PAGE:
Cataloger Happy That Check's Not in the Mail

Mike Reed has an advantage most other catalogers can only dream of: not dealing with postal-related expenses.

“Paychex has more than 100 branch offices, and they put our catalogs in with the packages in which the payrolls are delivered to our clients,” said Reed, manager of business development at Paychex, Rochester, NY. “Most of our payroll packages are couriered or picked up at the branch by the client. The impact of postage is negligible since very few catalogs are mailed — less than 5 percent.”

Initial national rollout of the 24-page Paychex Employers' Resource Direct catalog was sent to the full house file of 390,000 names across three drops split evenly: to the Midwest on Feb. 24, the East on March 10 and the West on March 20. Per-book printing expense was 10 cents.

“We did two test market efforts of 50,000 each — last June and then in the fall,” he said. “The results of the test marketing were positive, and we believed we had something of value for the client and something that is good for our business as well. Net revenue for the test market was 80 cents per book.”

The book has 254 SKUs, up from 230 in last year's test versions.

“We stayed at 24 pages because we wanted to keep it focused on practical business needs with a meat and potatoes look so that it would utilize a very relevant marketing mix,” Reed said. “We also had to be conscious of the weight since our branch offices were handling it.”

Paychex's clients have an average of 14 employees, though some have several thousand.

Paychex worked to develop more merchandising, including a full-page offer with a credit card company in last year's test catalogs.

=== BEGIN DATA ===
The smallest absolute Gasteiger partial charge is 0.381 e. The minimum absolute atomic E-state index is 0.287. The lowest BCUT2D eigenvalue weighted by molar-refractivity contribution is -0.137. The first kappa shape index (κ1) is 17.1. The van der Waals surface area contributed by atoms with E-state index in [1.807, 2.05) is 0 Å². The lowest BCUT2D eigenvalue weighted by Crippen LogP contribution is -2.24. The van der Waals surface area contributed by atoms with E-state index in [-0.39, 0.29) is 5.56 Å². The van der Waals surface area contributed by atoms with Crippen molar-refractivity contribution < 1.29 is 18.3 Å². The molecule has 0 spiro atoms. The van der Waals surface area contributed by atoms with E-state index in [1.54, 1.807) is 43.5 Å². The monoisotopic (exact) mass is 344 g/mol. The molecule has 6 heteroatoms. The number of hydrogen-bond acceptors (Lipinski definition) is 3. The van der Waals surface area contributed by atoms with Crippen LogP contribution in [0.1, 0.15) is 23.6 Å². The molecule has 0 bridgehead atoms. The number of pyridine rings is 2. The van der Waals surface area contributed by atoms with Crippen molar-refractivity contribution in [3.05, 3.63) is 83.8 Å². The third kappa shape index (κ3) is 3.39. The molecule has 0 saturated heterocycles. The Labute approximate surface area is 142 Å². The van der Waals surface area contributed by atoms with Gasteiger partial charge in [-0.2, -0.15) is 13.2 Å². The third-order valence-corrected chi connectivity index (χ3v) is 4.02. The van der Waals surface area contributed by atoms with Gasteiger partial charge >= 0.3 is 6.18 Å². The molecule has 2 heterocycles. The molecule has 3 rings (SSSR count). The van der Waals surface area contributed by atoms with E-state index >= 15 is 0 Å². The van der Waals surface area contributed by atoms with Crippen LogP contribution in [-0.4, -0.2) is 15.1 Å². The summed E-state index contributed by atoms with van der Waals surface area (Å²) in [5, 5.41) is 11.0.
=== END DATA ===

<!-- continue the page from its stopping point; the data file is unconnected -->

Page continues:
“A lot of our small-business customers use the owner's personal credit card, and we knew it bothers them to do that,” Reed said. “So we found a partner for that, but it didn't click for either of us.”

New products, including a Record of Disciplinary Action and a Reference Check Form, are identified as such throughout the catalog.

“Another new product is Keller's Healthcare Employee Safety Handbook [$7.50], which we put in since we're doing business with a lot of healthcare companies as well as practitioners,” he said. “We've also got many foodservice-specific items since we do a lot of business with them as well.”

State and Federal Poster Kits — labor posters occupying all of page 2 that must be displayed in the workplace — are providing brisk sales at $59.95 along with Time & Attendance products on pages 12 and 13. One of those is Time Guardian, which allows for the swiping of a magnetic badge instead of an old-fashioned timecard.

Time Guardian 50, for up to 50 employees, has a list price of $695, but “Save $100!” is offered for purchases made via the catalog. Such catalog discounts are offered throughout the book and are helping sales.

The average order has been just over $100, described as “very consistent with last year's numbers.” The response rate so far is 0.8 percent to 1 percent.

“It's growing compared to last year, and it's what we expected,” Reed said. “We expect to get to 2 percent by the end of the calendar year. We now intend to mail catalogs quarterly.”

The toll-free number is generating 85 percent of catalog sales while nearly all the rest are realized via fax with fewer than 1 percent mailing in order forms. A TeleCheck payment option is used by 20 percent to 25 percent of those ordering. A Web site ordering option is not available and is “still in development.”

The next catalog will include a prospecting effort to 20,000 to 50,000 recipients in May, followed by distribution to the house file in June.

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